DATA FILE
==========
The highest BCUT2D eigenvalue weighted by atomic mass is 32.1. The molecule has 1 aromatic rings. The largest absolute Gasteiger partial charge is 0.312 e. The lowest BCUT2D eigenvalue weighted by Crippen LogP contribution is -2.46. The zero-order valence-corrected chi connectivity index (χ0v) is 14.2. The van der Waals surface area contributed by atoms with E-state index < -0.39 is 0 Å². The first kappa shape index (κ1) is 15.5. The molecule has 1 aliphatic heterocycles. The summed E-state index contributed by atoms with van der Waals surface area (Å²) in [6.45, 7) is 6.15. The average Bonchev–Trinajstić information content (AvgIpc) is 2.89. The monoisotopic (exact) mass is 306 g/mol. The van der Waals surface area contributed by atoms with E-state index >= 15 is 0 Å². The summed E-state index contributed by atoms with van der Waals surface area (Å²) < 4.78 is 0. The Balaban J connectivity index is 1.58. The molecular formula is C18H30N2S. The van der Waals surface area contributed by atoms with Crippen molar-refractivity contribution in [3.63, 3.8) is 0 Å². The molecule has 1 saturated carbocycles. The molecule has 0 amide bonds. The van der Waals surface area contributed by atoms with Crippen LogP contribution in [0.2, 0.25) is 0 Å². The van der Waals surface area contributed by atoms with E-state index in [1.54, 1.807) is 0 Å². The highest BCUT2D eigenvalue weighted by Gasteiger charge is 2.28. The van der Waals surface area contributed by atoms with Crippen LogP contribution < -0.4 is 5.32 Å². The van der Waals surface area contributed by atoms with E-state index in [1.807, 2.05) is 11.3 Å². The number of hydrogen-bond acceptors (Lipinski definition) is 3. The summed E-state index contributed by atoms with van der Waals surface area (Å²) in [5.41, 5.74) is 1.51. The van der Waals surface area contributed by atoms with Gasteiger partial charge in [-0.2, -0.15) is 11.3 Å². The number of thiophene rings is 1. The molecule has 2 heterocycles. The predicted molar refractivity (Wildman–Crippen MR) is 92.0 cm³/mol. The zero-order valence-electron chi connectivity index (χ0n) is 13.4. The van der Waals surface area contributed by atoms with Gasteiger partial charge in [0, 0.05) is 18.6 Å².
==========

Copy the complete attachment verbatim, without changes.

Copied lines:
The highest BCUT2D eigenvalue weighted by atomic mass is 32.1. The molecule has 1 aromatic rings. The largest absolute Gasteiger partial charge is 0.312 e. The lowest BCUT2D eigenvalue weighted by Crippen LogP contribution is -2.46. The zero-order valence-corrected chi connectivity index (χ0v) is 14.2. The van der Waals surface area contributed by atoms with E-state index < -0.39 is 0 Å². The first kappa shape index (κ1) is 15.5. The molecule has 1 aliphatic heterocycles. The summed E-state index contributed by atoms with van der Waals surface area (Å²) in [6.45, 7) is 6.15. The average Bonchev–Trinajstić information content (AvgIpc) is 2.89. The monoisotopic (exact) mass is 306 g/mol. The van der Waals surface area contributed by atoms with E-state index >= 15 is 0 Å². The summed E-state index contributed by atoms with van der Waals surface area (Å²) < 4.78 is 0. The Balaban J connectivity index is 1.58. The molecular formula is C18H30N2S. The van der Waals surface area contributed by atoms with Crippen molar-refractivity contribution in [3.63, 3.8) is 0 Å². The molecule has 1 saturated carbocycles. The molecule has 0 amide bonds. The van der Waals surface area contributed by atoms with Crippen LogP contribution in [0.2, 0.25) is 0 Å². The van der Waals surface area contributed by atoms with E-state index in [1.54, 1.807) is 0 Å². The highest BCUT2D eigenvalue weighted by Gasteiger charge is 2.28. The van der Waals surface area contributed by atoms with Crippen LogP contribution < -0.4 is 5.32 Å². The van der Waals surface area contributed by atoms with E-state index in [1.807, 2.05) is 11.3 Å². The number of hydrogen-bond acceptors (Lipinski definition) is 3. The summed E-state index contributed by atoms with van der Waals surface area (Å²) in [5.41, 5.74) is 1.51. The van der Waals surface area contributed by atoms with Gasteiger partial charge in [-0.2, -0.15) is 11.3 Å². The number of thiophene rings is 1. The molecule has 2 heterocycles. The predicted molar refractivity (Wildman–Crippen MR) is 92.0 cm³/mol. The zero-order valence-electron chi connectivity index (χ0n) is 13.4. The van der Waals surface area contributed by atoms with Gasteiger partial charge in [0, 0.05) is 18.6 Å².